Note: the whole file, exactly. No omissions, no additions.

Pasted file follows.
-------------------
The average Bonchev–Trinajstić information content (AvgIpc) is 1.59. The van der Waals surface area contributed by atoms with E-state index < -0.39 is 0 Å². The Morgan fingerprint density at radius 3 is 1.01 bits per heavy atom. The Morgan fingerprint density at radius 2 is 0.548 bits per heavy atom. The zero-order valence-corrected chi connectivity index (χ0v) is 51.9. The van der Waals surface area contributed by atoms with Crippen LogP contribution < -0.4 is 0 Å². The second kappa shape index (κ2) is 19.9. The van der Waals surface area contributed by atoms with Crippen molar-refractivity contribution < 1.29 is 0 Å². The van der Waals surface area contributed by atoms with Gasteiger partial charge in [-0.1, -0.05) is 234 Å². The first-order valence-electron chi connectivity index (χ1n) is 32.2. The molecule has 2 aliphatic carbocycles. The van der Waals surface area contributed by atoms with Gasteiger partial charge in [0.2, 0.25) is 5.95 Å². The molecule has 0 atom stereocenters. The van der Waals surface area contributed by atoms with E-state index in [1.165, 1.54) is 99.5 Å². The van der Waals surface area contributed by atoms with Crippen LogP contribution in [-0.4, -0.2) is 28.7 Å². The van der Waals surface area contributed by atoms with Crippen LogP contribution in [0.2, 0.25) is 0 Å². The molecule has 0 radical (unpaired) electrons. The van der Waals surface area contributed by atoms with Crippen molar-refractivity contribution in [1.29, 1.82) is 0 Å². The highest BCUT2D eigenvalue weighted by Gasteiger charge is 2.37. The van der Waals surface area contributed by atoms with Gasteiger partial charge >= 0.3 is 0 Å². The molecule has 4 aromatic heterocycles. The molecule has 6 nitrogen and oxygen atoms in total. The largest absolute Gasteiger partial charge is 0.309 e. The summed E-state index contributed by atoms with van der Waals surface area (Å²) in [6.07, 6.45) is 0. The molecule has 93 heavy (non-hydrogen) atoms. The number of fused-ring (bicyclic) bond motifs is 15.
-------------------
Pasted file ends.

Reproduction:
The average Bonchev–Trinajstić information content (AvgIpc) is 1.59. The van der Waals surface area contributed by atoms with E-state index < -0.39 is 0 Å². The Morgan fingerprint density at radius 3 is 1.01 bits per heavy atom. The Morgan fingerprint density at radius 2 is 0.548 bits per heavy atom. The zero-order valence-corrected chi connectivity index (χ0v) is 51.9. The van der Waals surface area contributed by atoms with Crippen LogP contribution < -0.4 is 0 Å². The second kappa shape index (κ2) is 19.9. The van der Waals surface area contributed by atoms with Crippen molar-refractivity contribution < 1.29 is 0 Å². The van der Waals surface area contributed by atoms with Gasteiger partial charge in [-0.1, -0.05) is 234 Å². The first-order valence-electron chi connectivity index (χ1n) is 32.2. The molecule has 2 aliphatic carbocycles. The van der Waals surface area contributed by atoms with Gasteiger partial charge in [0.2, 0.25) is 5.95 Å². The molecule has 0 atom stereocenters. The van der Waals surface area contributed by atoms with E-state index in [1.165, 1.54) is 99.5 Å². The van der Waals surface area contributed by atoms with Crippen LogP contribution in [-0.4, -0.2) is 28.7 Å². The van der Waals surface area contributed by atoms with Crippen LogP contribution in [0.2, 0.25) is 0 Å². The molecule has 0 radical (unpaired) electrons. The van der Waals surface area contributed by atoms with Crippen molar-refractivity contribution in [1.29, 1.82) is 0 Å². The highest BCUT2D eigenvalue weighted by Gasteiger charge is 2.37. The van der Waals surface area contributed by atoms with Gasteiger partial charge >= 0.3 is 0 Å². The molecule has 4 aromatic heterocycles. The molecule has 6 nitrogen and oxygen atoms in total. The largest absolute Gasteiger partial charge is 0.309 e. The summed E-state index contributed by atoms with van der Waals surface area (Å²) in [6.07, 6.45) is 0. The molecule has 93 heavy (non-hydrogen) atoms. The number of fused-ring (bicyclic) bond motifs is 15.